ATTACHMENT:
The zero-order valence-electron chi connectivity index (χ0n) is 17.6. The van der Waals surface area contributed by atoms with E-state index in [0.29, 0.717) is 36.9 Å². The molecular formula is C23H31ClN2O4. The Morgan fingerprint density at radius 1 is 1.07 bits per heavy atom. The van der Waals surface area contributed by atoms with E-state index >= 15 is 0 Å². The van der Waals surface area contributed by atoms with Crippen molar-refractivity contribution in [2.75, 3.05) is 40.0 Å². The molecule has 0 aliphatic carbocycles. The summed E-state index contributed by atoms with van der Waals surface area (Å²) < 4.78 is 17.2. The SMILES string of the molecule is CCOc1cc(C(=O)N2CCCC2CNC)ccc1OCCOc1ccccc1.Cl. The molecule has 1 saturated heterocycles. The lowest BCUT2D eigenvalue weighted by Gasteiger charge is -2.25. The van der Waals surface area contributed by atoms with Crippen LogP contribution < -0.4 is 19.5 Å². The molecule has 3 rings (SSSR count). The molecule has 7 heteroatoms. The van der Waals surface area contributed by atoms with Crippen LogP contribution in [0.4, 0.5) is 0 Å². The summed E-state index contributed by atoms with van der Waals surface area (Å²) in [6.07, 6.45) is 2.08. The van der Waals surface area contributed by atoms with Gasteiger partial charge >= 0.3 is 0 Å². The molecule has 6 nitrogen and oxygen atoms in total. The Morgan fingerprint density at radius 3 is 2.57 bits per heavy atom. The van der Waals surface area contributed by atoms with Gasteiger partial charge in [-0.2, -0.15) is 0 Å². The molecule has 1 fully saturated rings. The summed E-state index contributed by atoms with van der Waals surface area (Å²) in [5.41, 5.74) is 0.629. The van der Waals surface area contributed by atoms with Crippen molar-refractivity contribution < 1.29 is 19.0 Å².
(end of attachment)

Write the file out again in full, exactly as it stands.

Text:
The zero-order valence-electron chi connectivity index (χ0n) is 17.6. The van der Waals surface area contributed by atoms with E-state index in [0.29, 0.717) is 36.9 Å². The molecular formula is C23H31ClN2O4. The Morgan fingerprint density at radius 1 is 1.07 bits per heavy atom. The van der Waals surface area contributed by atoms with E-state index >= 15 is 0 Å². The van der Waals surface area contributed by atoms with Crippen molar-refractivity contribution in [2.75, 3.05) is 40.0 Å². The molecule has 0 aliphatic carbocycles. The summed E-state index contributed by atoms with van der Waals surface area (Å²) < 4.78 is 17.2. The SMILES string of the molecule is CCOc1cc(C(=O)N2CCCC2CNC)ccc1OCCOc1ccccc1.Cl. The molecule has 1 saturated heterocycles. The lowest BCUT2D eigenvalue weighted by Gasteiger charge is -2.25. The van der Waals surface area contributed by atoms with Crippen LogP contribution < -0.4 is 19.5 Å². The molecule has 3 rings (SSSR count). The molecule has 7 heteroatoms. The van der Waals surface area contributed by atoms with Crippen LogP contribution in [0.4, 0.5) is 0 Å². The summed E-state index contributed by atoms with van der Waals surface area (Å²) in [6.07, 6.45) is 2.08. The van der Waals surface area contributed by atoms with Gasteiger partial charge >= 0.3 is 0 Å². The molecule has 6 nitrogen and oxygen atoms in total. The Morgan fingerprint density at radius 3 is 2.57 bits per heavy atom. The van der Waals surface area contributed by atoms with Gasteiger partial charge in [-0.2, -0.15) is 0 Å². The molecule has 1 fully saturated rings. The summed E-state index contributed by atoms with van der Waals surface area (Å²) in [5.41, 5.74) is 0.629. The van der Waals surface area contributed by atoms with Crippen molar-refractivity contribution < 1.29 is 19.0 Å².